Chase Portaro (firstname.lastname@example.org)
The Ginkgo Biloba, steeped in Chinese as well as Philadelphian history, is considered to be one of the oldest species of tree on Earth, but for students at Ursinus College, it may be the stinkiest tree on Earth as well.
The ten Ginkgo trees located along the walkway between Pfalher hall and Main Street have been especially bothersome for Main Street Residents, who contend with their stench on their daily walks to class. When Matthew Nieves-Hoblin ‘23 lived in Omwake last year, which is right in front of Pfhaler, he said, “It smelled like vomit every morning when I would walk outside.”
Steve Gehringer, Director of Facilities at Ursinus, said, “The nut does have a particular smell, especially if it is crushed.” The Ginkgo nut, according to GardeningKnowHow.com is “a fleshy, brownish orange about the size of a cherry.” Gehringer also explained that in its raw form, the nut “is considered poisonous since it causes a deficiency disorder of [Vitamin] B6 within a few hours” after ingestion– as if the putrid stench of the Ginkgo nut wasn’t enough reason for avoidance.
The trees’ aesthetic value, however, allows some students to tolerate their nasal protests. Story Coleman ‘24 said, “For the rest of the year, I love them, they’re beautiful trees. They add a really nice ambience to the campus– it’s just these few weeks when they smell awful.”
Those few weeks when Ginkgos drop their rancid-smelling fruit, or scientifically termed rancid-smelling “nuts,” have to do with the tree’s evolutionary history. Considered a “living fossil” by scientists due to its 270 million year existence, the Ginkgo nuts’ rotten smell helped attract animals that would eat the flesh-like nut and spread the Ginkgo species to new places. The tree is so old and has evolved so little since then, it’s possible that a dinosaur could have eaten a Ginkgo nut just like the ones stinking up the grounds of Ursinus.
Modern-day science explains Ginkgos as dioecious trees, which means that Ginkgos are either solely male or female. Gehringer said, “The female trees drop fruit– the male trees do not drop fruit. My guess is whoever planted them [at Ursinus] did not know they were female trees.”
The question of how they got to Ursinus, though, is shrouded in mystery. Emily Gurganus ‘24 told me, “The common mythos is that POD [Pi Omega Delta] planted the trees years ago.” It’d make sense that the fraternity that calls themselves the “Pieces of Dirt” would be responsible for the tree planting, but that mythos is unproven.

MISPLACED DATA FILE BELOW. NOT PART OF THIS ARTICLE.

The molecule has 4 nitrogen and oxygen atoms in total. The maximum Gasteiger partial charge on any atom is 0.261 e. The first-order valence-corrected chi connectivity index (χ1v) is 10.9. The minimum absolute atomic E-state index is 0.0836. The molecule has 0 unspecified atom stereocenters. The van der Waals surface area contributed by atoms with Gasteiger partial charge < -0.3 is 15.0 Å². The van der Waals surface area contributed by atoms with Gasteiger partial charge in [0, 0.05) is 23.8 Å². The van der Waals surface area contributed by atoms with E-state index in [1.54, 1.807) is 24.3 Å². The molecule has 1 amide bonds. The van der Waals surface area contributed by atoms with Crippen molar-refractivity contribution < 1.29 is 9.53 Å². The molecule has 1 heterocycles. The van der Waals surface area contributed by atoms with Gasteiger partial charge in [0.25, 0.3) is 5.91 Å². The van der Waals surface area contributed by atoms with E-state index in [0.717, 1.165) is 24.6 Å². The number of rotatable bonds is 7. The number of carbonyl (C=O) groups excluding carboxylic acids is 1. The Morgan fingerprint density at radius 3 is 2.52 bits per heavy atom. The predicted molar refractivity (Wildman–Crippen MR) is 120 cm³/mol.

The long and winding road that connects the East Asian Ginkgo to the streets of Philadelphia, however, has been proven. Traditionally farmed by Chinese Monasteries in the 11th century, the Ginkgo was rediscovered by Europeans in 1691. Global imperialism brought the Ginkgo to Europe in the early 1700’s. Then, in 1784, the very first Ginkgo in North America arrived in Philadelphia at The William Hamilton Woodland’s Estate. The Estate was gifted three Ginkgo trees, but it donated one tree to historic botanist William Bartram. Bartram’s tree was the only one of the original three to survive, and you can still visit the continent’s very first Ginkgo at Bartram’s Garden in SW Philadelphia.
Since the Ginkgo’s arrival in 1784, its Philadelphian history has been “rooted” in its place of origin – China. Chinese immigrants in the city have traditionally gathered fallen Ginkgo nuts for their medical benefits. Although poisonous in its raw form, Gehringer said, “If carefully harvested, the Ginkgo yields a nut meat that’s edible in small amounts. The Chinese believe that Ginkgo nuts have medicinal and aphrodisiac properties, and use them in congees, and certain dishes served on special occasions.”
According to the Philadelphia Inquirer, although the foraging tradition “has waned among Asian Americans, it has risen elsewhere.” While you might see pedestrians along Spruce St. in Center City or parts of South Broad St. in South Philly gathering up fallen Ginkgo nuts, you might have a hard time convincing Ursinus students to pick up a nut next time they come across one.
Mitigating the stink of the Ginkgo is a high priority for facilities, as Gehringer said, “The grounds staff blow the fruit off the Main walkway onto the grass area every other day.” But other than temporary displacement, there isn’t much else the Grounds Staff can do to eliminate the smell. The Ginkgo may stink terribly, and it may not even be native to Pennsylvania. But as a tree that survived the atomic bomb in Hiroshima and can live for more than 1,000 years, the Ginkgo is here to stay in Collegeville for the time being.